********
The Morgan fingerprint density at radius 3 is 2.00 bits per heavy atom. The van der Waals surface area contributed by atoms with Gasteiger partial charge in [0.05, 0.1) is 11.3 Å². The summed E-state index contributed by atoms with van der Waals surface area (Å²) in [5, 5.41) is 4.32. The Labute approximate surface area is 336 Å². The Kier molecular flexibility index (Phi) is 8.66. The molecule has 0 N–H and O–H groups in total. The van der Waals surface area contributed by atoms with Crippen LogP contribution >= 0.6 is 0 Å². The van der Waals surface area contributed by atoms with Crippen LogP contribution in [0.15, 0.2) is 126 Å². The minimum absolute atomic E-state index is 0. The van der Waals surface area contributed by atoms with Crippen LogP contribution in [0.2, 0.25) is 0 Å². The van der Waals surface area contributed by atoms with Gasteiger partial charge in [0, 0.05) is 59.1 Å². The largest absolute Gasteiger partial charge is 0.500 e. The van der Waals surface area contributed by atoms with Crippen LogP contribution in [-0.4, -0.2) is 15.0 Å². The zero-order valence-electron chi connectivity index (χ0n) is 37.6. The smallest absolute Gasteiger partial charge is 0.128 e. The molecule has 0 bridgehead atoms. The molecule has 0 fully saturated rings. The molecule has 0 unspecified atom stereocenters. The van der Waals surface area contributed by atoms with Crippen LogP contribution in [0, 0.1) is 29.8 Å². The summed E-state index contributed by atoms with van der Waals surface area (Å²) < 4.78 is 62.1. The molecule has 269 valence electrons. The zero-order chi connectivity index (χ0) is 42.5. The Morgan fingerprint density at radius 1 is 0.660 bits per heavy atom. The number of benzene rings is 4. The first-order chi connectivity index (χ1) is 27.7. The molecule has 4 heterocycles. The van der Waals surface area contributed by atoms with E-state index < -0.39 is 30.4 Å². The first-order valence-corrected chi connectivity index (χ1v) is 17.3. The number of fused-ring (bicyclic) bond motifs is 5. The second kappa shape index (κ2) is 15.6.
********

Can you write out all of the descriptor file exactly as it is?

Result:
The Morgan fingerprint density at radius 3 is 2.00 bits per heavy atom. The van der Waals surface area contributed by atoms with Gasteiger partial charge in [0.05, 0.1) is 11.3 Å². The summed E-state index contributed by atoms with van der Waals surface area (Å²) in [5, 5.41) is 4.32. The Labute approximate surface area is 336 Å². The Kier molecular flexibility index (Phi) is 8.66. The molecule has 0 N–H and O–H groups in total. The van der Waals surface area contributed by atoms with Crippen LogP contribution >= 0.6 is 0 Å². The van der Waals surface area contributed by atoms with Crippen LogP contribution in [0.15, 0.2) is 126 Å². The minimum absolute atomic E-state index is 0. The van der Waals surface area contributed by atoms with Crippen LogP contribution in [0.2, 0.25) is 0 Å². The van der Waals surface area contributed by atoms with Gasteiger partial charge in [0, 0.05) is 59.1 Å². The largest absolute Gasteiger partial charge is 0.500 e. The van der Waals surface area contributed by atoms with Crippen LogP contribution in [-0.4, -0.2) is 15.0 Å². The zero-order valence-electron chi connectivity index (χ0n) is 37.6. The smallest absolute Gasteiger partial charge is 0.128 e. The molecule has 0 bridgehead atoms. The molecule has 0 fully saturated rings. The molecule has 0 unspecified atom stereocenters. The van der Waals surface area contributed by atoms with Crippen LogP contribution in [0, 0.1) is 29.8 Å². The summed E-state index contributed by atoms with van der Waals surface area (Å²) < 4.78 is 62.1. The molecule has 269 valence electrons. The zero-order chi connectivity index (χ0) is 42.5. The Morgan fingerprint density at radius 1 is 0.660 bits per heavy atom. The number of benzene rings is 4. The first-order chi connectivity index (χ1) is 27.7. The molecule has 4 heterocycles. The van der Waals surface area contributed by atoms with E-state index < -0.39 is 30.4 Å². The first-order valence-corrected chi connectivity index (χ1v) is 17.3. The number of fused-ring (bicyclic) bond motifs is 5. The second kappa shape index (κ2) is 15.6.